How Much Money Does An Author Make?
How much can an author make? That question comes up a lot and the answer varies greatly — like, from about $0 (or even losing money) to millions of dollars. But understanding a bit about how authors are paid can help with gaining some insight into what the book bottom line can be.
The author's investment in his or her own book
Authors spend many long hours researching, developing, writing, and re-writing their books — and there is a cost associated with time.
Some books require an actual monetary investment by the author — for example, in travel for research or, in the case of cookbook authors, money spent on ingredients for recipe testing and the cost of photographing food.
The type of book the author writes affects the income potential. Novel or non-fiction? Current (and easily dated) or evergreen (and a perennial backlist selection). A fictional character whose adventures run to many books or a non-fiction topic that "backlists" increases the income potential for an author.
Advances and royalties for "traditionally published" authors
Authors who make a deal with one of the Big Five book publishing houses or some of the larger independent publishing houses are generally paid a percentage royalty for each book sold and are given an advance against those royalties upfront, before publication date. This is negotiated by the agent and/or author and then made a contractual obligation.
The amount of the advance is dependent on a number of factors including but not limited to: the author's publishing and sales track records, how "hot" the topic of the book is, a general feeling on the part of the editor / publisher and others involved in the process of how special and appealing and salable the book is when taken in its entirety (ex.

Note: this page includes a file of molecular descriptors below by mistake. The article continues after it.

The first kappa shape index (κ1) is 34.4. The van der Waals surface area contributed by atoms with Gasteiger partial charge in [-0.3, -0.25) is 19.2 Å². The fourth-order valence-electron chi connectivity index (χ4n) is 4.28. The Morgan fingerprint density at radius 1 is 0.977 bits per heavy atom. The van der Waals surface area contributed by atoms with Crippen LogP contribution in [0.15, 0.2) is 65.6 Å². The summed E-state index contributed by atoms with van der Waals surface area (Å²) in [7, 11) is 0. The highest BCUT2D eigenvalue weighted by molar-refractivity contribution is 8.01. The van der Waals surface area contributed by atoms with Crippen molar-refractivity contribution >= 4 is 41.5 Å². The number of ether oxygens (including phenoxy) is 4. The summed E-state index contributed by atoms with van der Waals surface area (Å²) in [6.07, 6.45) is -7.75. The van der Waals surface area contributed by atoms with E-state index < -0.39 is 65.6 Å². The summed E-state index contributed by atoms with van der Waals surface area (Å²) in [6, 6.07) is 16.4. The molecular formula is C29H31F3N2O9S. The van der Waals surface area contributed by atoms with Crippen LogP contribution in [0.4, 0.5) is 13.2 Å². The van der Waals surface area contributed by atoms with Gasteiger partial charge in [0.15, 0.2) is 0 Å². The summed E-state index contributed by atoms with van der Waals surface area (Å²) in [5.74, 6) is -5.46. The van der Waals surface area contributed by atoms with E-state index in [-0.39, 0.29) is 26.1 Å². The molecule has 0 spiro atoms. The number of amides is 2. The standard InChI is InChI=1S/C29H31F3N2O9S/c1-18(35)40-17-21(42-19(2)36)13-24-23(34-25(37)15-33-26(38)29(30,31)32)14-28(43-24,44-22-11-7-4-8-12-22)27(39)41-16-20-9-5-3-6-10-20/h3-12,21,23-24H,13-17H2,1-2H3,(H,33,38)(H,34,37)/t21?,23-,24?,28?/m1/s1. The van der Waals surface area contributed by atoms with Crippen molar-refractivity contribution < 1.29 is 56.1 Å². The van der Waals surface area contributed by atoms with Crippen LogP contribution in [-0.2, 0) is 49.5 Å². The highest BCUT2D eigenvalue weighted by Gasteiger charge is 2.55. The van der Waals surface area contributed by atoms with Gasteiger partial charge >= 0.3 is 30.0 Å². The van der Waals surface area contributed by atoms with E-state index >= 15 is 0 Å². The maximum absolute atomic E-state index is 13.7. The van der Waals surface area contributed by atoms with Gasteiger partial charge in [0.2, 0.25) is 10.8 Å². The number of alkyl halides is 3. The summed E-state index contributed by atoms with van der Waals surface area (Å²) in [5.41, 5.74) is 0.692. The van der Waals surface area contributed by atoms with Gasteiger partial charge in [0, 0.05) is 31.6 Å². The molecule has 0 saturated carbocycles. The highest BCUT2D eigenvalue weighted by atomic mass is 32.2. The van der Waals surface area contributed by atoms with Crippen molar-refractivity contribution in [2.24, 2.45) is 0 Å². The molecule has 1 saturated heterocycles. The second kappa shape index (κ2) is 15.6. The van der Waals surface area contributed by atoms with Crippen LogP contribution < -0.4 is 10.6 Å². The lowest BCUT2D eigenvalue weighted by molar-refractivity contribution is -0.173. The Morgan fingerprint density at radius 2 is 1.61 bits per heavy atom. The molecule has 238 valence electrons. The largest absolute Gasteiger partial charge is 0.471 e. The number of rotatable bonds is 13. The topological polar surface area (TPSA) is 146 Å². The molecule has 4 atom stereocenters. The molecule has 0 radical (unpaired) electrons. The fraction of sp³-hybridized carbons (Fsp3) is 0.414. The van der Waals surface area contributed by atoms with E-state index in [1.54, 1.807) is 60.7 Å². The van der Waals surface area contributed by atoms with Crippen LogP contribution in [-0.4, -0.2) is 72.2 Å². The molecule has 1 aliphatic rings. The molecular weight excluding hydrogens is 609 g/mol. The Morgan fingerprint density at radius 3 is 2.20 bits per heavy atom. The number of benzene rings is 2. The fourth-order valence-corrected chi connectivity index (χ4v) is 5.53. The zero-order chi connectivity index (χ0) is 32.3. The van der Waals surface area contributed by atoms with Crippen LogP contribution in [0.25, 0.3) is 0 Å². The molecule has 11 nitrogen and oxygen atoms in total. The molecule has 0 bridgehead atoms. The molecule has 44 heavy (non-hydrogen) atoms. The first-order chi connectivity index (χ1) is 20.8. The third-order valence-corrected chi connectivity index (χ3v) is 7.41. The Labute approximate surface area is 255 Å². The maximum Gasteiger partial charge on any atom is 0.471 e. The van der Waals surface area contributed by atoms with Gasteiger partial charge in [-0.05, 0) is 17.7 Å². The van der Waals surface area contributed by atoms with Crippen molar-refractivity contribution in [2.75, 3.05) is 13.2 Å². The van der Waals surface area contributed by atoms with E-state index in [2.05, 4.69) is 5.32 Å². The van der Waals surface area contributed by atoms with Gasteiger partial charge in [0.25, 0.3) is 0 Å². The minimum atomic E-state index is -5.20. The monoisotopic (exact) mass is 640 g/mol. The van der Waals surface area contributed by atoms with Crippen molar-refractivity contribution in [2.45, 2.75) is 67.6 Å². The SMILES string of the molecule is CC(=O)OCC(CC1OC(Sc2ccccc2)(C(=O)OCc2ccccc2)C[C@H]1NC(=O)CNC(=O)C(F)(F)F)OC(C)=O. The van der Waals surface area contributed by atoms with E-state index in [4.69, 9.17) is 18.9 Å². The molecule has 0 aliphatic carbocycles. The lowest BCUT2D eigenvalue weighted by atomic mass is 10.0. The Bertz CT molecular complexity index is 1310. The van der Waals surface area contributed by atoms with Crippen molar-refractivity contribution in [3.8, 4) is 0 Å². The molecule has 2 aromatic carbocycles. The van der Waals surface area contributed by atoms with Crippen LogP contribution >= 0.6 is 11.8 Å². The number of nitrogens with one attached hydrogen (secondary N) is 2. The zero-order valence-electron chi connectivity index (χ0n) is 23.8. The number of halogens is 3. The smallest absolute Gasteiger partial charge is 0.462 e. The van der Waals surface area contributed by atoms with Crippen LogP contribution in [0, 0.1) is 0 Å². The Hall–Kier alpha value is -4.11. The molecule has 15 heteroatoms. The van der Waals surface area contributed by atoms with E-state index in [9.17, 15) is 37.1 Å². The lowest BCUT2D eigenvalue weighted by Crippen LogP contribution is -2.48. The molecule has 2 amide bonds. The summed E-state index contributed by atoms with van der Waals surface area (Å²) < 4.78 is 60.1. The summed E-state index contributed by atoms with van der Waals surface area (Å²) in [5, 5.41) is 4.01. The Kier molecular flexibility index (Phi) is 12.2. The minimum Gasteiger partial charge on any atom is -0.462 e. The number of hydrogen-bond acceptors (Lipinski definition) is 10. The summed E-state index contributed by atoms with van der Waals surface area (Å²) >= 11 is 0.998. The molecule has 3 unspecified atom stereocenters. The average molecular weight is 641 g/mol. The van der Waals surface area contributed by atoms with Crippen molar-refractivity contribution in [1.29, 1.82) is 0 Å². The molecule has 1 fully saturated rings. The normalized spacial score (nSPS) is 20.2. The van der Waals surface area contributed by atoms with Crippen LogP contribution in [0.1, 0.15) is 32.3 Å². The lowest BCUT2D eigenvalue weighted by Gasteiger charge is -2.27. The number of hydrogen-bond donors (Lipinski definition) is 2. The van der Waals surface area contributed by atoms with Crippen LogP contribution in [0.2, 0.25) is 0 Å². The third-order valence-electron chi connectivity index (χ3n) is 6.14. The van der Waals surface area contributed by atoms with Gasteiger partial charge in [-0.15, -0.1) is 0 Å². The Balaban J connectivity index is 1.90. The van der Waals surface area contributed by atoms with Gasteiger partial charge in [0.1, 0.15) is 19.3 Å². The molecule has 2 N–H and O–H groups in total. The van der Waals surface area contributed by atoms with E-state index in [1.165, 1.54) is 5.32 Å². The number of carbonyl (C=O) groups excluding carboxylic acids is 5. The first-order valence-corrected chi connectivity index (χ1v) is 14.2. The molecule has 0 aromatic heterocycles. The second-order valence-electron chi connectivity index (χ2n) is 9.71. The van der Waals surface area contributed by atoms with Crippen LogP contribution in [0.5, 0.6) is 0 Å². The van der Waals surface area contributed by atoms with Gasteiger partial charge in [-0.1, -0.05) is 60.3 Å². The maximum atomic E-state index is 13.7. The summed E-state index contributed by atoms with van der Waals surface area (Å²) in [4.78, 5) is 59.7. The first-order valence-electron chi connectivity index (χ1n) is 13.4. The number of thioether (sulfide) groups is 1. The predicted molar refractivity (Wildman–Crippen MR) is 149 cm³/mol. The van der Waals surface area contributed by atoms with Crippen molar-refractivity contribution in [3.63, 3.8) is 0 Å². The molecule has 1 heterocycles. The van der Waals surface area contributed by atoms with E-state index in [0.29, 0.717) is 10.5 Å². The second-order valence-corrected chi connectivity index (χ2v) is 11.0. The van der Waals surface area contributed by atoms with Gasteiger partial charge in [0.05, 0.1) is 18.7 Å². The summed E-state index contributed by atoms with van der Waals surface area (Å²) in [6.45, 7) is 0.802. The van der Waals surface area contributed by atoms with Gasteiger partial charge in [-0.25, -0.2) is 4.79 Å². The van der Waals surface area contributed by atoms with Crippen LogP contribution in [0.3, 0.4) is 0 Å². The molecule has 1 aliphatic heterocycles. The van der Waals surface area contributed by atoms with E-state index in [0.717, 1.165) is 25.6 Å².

writing, story, flow, etc), and very importantly, the author's platform/s.
For example, Lena Dunham is the creator/writer/star of the hit HBO show, Girls (television platform) with a Twitter (social media platform) following numbering nearly two million. She was reported to have received a $3.5 million or so advance for her memoir-ish book, likely because:
- Dunham had a track record as a proven writer (TV not books, but...)
- The show and Dunham herself were lightning rods for all sorts of publicity.
- There were millions of dedicated Girls watchers and Twitter followers were probably fascinated enough by Dunham to buy her highly personal musings.
And, given the book's longevity on the bestseller list, the publisher's investment paid off.
- Learn more about how traditional book advances and royalties are calculated.
- Learn more about growing your author's social media platform.
How much money do self-published authors make?
It's fair to say that most self-published authors do not break even with their publishing costs — this is based on the fact that the average self-published author sells less than 200 copies and likely laid out at least some cash to publish in the first place — for example, in freelance editorial services.
That said, a self-published author who produces a high-quality book knows the market for the book and how to reach that market, and puts the required resources into doing so has a good chance of seeing some returns on their author investment.
In some cases, self-published authors whose books get sales traction can parlay that (if he/she wants) into a book deal at a traditional book publisher.
Amanda Hocking is a paranormal romance author who made millions of dollars selling her self-published e-books and then went on to get a multi-million dollar book deal from St. Martin's Press. Read more about Amanda Hocking's publishing success story.
Donna "Faz" Fasano wrote for traditional publishers and then became an indie author. As an indie author, she was a shrewd marketer, made a good living and eventually returned to being traditionally published.
In her Q&A, she was very forthcoming about the financial aspects of self-published-author-dom.